7. Bruce says:

    A short, impressionistic survey of the author s biography, works, and criticism about them Hardwick confesses in her afterword toemphasis on Melville s most popular prose, Moby Dick, Billy Budd and Bartleby the Scrivener, admitting that critics have found much of interest in, what she terms, the forbidding texts Mardi, Pierre, and Clarel. In the matter of biography, I have given space to the obsessive relation with Hawthorne and to the homoerotic refrain throughout the books Th A short, impressionistic survey of the author s biography, works, and criticism abou...

  8. Jon says:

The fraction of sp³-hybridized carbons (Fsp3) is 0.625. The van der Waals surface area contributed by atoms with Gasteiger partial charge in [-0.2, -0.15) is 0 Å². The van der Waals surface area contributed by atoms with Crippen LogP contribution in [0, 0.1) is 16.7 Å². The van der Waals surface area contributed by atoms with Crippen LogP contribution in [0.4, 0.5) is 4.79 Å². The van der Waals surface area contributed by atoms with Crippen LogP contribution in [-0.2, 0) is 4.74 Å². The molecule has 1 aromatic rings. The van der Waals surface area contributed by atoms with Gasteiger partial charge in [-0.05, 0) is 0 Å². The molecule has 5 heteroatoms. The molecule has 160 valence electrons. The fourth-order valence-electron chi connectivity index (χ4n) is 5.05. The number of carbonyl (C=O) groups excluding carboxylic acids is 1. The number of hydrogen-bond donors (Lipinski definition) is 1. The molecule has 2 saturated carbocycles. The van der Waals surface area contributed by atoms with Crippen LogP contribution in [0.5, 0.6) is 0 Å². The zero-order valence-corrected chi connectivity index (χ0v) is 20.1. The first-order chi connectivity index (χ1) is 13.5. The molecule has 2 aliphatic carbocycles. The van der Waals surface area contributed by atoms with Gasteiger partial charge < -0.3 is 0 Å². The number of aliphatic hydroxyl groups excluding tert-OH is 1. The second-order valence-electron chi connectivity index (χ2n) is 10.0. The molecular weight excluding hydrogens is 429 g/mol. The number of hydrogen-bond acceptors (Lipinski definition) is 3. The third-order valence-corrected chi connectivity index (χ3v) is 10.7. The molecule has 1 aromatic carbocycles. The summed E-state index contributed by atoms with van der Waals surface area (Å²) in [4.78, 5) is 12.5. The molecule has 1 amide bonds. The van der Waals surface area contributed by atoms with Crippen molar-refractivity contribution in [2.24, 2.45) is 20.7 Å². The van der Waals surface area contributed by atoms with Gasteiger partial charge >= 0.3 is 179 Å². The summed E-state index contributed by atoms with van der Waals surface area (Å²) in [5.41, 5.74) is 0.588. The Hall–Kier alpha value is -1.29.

One of the Penguin Brief Lives, similar in brevity to Nathaniel Philbrick s Why Read Moby DickHardwick outlines Melville s own early experiences at sea, examines his family life such as it was and his relations with other writers She records his sad, long life in spite of finally writing Billy Budd virtually on his death bed , never well known His New York Times obituary recorded his first name as Henry She also describes each of his early novels in some detail and wonders at the fantas One of the Penguin Brief Lives, similar in brevity to Nathaniel Philbrick s Why Read Moby DickHardwick outlines Melville s own early experiences at sea, examines his family life such as it was and his relations with other writers She records his sad, long life in spite of finally writing Billy Budd virtually on his death bed , never well known His New York Times obituary recorded his first name as Henry She also describes each of his early novels in some detail and wonders at the fantastic explosion of genius in Moby Dick She is vivid about his wrestling with Providence and futurity, God and nothingness, in what Hawthorne called his relentless wandering to and fro over these desertsdismal and monotonous She is remarkably skilled at reporting without ...